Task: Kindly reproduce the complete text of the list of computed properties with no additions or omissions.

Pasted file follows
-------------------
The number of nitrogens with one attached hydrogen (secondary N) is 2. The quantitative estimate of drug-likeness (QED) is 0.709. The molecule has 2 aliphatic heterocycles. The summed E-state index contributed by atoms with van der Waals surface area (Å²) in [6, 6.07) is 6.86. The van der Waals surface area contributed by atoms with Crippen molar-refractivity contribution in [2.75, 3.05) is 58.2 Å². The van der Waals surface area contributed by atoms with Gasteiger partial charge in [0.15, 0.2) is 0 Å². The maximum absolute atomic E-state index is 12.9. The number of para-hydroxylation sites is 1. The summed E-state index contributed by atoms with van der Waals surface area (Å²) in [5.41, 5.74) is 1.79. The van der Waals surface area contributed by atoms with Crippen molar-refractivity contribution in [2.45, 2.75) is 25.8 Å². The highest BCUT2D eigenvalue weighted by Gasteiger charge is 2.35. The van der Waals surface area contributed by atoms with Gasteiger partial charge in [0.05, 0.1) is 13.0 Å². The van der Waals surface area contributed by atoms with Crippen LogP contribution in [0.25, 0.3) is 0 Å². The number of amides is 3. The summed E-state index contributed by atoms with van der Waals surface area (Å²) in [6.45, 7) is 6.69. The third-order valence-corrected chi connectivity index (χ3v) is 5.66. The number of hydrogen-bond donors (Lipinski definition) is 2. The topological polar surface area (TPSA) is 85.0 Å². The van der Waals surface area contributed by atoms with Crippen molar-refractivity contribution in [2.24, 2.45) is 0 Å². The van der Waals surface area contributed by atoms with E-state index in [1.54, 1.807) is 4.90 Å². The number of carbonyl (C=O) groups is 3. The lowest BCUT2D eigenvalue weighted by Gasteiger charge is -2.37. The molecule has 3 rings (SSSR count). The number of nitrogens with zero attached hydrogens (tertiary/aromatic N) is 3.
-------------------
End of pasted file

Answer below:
The number of nitrogens with one attached hydrogen (secondary N) is 2. The quantitative estimate of drug-likeness (QED) is 0.709. The molecule has 2 aliphatic heterocycles. The summed E-state index contributed by atoms with van der Waals surface area (Å²) in [6, 6.07) is 6.86. The van der Waals surface area contributed by atoms with Crippen molar-refractivity contribution in [2.75, 3.05) is 58.2 Å². The van der Waals surface area contributed by atoms with Gasteiger partial charge in [0.15, 0.2) is 0 Å². The maximum absolute atomic E-state index is 12.9. The number of para-hydroxylation sites is 1. The summed E-state index contributed by atoms with van der Waals surface area (Å²) in [5.41, 5.74) is 1.79. The van der Waals surface area contributed by atoms with Crippen molar-refractivity contribution in [2.45, 2.75) is 25.8 Å². The highest BCUT2D eigenvalue weighted by Gasteiger charge is 2.35. The van der Waals surface area contributed by atoms with Gasteiger partial charge in [0.05, 0.1) is 13.0 Å². The van der Waals surface area contributed by atoms with Crippen LogP contribution in [0.25, 0.3) is 0 Å². The number of amides is 3. The summed E-state index contributed by atoms with van der Waals surface area (Å²) in [6.45, 7) is 6.69. The third-order valence-corrected chi connectivity index (χ3v) is 5.66. The number of hydrogen-bond donors (Lipinski definition) is 2. The topological polar surface area (TPSA) is 85.0 Å². The van der Waals surface area contributed by atoms with Crippen molar-refractivity contribution in [2.24, 2.45) is 0 Å². The van der Waals surface area contributed by atoms with E-state index in [1.54, 1.807) is 4.90 Å². The number of carbonyl (C=O) groups is 3. The lowest BCUT2D eigenvalue weighted by Gasteiger charge is -2.37. The molecule has 3 rings (SSSR count). The number of nitrogens with zero attached hydrogens (tertiary/aromatic N) is 3.